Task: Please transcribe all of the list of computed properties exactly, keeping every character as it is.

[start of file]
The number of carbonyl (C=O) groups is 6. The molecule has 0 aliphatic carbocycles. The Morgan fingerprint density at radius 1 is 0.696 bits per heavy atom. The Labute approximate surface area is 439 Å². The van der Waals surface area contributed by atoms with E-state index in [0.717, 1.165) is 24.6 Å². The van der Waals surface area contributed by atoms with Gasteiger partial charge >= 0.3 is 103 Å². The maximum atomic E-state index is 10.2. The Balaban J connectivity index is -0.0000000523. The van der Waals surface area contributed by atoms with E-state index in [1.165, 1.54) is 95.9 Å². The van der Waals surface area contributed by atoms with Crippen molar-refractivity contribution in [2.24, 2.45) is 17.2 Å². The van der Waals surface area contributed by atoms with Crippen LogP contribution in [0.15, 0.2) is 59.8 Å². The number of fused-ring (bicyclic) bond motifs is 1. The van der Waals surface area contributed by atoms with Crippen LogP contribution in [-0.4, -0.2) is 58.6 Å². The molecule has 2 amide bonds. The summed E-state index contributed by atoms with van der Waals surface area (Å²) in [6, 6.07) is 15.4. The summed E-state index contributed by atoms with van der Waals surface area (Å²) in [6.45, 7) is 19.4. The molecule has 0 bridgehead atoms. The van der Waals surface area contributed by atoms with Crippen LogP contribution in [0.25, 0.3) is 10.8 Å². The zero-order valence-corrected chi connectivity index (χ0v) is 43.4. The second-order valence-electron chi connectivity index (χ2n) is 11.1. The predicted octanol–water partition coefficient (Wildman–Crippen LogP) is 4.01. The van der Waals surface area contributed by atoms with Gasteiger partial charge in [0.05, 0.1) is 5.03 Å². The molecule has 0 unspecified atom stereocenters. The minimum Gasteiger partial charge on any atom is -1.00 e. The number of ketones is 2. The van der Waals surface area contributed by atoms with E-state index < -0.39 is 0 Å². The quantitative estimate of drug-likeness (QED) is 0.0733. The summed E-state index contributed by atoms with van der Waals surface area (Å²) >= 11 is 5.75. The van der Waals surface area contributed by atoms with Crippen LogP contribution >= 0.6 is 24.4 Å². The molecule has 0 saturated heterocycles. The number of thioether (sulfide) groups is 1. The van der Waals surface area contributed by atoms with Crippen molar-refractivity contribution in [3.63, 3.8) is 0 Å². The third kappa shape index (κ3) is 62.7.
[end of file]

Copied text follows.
The number of carbonyl (C=O) groups is 6. The molecule has 0 aliphatic carbocycles. The Morgan fingerprint density at radius 1 is 0.696 bits per heavy atom. The Labute approximate surface area is 439 Å². The van der Waals surface area contributed by atoms with E-state index in [0.717, 1.165) is 24.6 Å². The van der Waals surface area contributed by atoms with Gasteiger partial charge >= 0.3 is 103 Å². The maximum atomic E-state index is 10.2. The Balaban J connectivity index is -0.0000000523. The van der Waals surface area contributed by atoms with E-state index in [1.165, 1.54) is 95.9 Å². The van der Waals surface area contributed by atoms with Crippen molar-refractivity contribution in [2.24, 2.45) is 17.2 Å². The van der Waals surface area contributed by atoms with Crippen LogP contribution in [0.15, 0.2) is 59.8 Å². The number of fused-ring (bicyclic) bond motifs is 1. The van der Waals surface area contributed by atoms with Crippen LogP contribution in [-0.4, -0.2) is 58.6 Å². The molecule has 2 amide bonds. The summed E-state index contributed by atoms with van der Waals surface area (Å²) in [6, 6.07) is 15.4. The summed E-state index contributed by atoms with van der Waals surface area (Å²) in [6.45, 7) is 19.4. The molecule has 0 bridgehead atoms. The van der Waals surface area contributed by atoms with Crippen LogP contribution in [0.25, 0.3) is 10.8 Å². The zero-order valence-corrected chi connectivity index (χ0v) is 43.4. The second-order valence-electron chi connectivity index (χ2n) is 11.1. The predicted octanol–water partition coefficient (Wildman–Crippen LogP) is 4.01. The van der Waals surface area contributed by atoms with Gasteiger partial charge in [0.05, 0.1) is 5.03 Å². The molecule has 0 unspecified atom stereocenters. The minimum Gasteiger partial charge on any atom is -1.00 e. The number of ketones is 2. The van der Waals surface area contributed by atoms with E-state index < -0.39 is 0 Å². The quantitative estimate of drug-likeness (QED) is 0.0733. The summed E-state index contributed by atoms with van der Waals surface area (Å²) >= 11 is 5.75. The van der Waals surface area contributed by atoms with Crippen LogP contribution >= 0.6 is 24.4 Å². The molecule has 0 saturated heterocycles. The number of thioether (sulfide) groups is 1. The van der Waals surface area contributed by atoms with Crippen molar-refractivity contribution in [3.63, 3.8) is 0 Å². The third kappa shape index (κ3) is 62.7.